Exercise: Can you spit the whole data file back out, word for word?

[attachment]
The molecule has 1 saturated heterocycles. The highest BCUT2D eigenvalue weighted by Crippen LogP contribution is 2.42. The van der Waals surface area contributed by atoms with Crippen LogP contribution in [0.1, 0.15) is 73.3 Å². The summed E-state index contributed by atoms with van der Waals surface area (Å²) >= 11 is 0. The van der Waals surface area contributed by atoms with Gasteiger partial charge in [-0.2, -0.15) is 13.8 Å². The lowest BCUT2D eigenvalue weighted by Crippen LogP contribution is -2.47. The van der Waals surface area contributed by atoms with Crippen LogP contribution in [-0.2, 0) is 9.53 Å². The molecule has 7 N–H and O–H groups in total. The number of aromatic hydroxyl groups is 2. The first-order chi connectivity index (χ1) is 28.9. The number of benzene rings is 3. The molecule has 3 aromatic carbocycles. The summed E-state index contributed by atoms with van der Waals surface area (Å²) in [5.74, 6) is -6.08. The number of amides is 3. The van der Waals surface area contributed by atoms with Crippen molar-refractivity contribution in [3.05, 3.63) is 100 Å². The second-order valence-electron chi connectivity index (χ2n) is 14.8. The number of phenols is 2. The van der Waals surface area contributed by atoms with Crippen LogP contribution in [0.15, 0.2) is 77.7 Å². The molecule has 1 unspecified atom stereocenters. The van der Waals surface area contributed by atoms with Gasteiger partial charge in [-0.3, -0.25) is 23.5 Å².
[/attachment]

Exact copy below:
The molecule has 1 saturated heterocycles. The highest BCUT2D eigenvalue weighted by Crippen LogP contribution is 2.42. The van der Waals surface area contributed by atoms with Crippen LogP contribution in [0.1, 0.15) is 73.3 Å². The summed E-state index contributed by atoms with van der Waals surface area (Å²) >= 11 is 0. The van der Waals surface area contributed by atoms with Gasteiger partial charge in [-0.2, -0.15) is 13.8 Å². The lowest BCUT2D eigenvalue weighted by Crippen LogP contribution is -2.47. The van der Waals surface area contributed by atoms with Crippen LogP contribution in [-0.2, 0) is 9.53 Å². The molecule has 7 N–H and O–H groups in total. The number of aromatic hydroxyl groups is 2. The first-order chi connectivity index (χ1) is 28.9. The number of benzene rings is 3. The molecule has 3 aromatic carbocycles. The summed E-state index contributed by atoms with van der Waals surface area (Å²) in [5.74, 6) is -6.08. The number of amides is 3. The van der Waals surface area contributed by atoms with Crippen molar-refractivity contribution in [3.05, 3.63) is 100 Å². The second-order valence-electron chi connectivity index (χ2n) is 14.8. The number of phenols is 2. The van der Waals surface area contributed by atoms with Crippen LogP contribution in [0.15, 0.2) is 77.7 Å². The molecule has 1 unspecified atom stereocenters. The van der Waals surface area contributed by atoms with Gasteiger partial charge in [-0.3, -0.25) is 23.5 Å².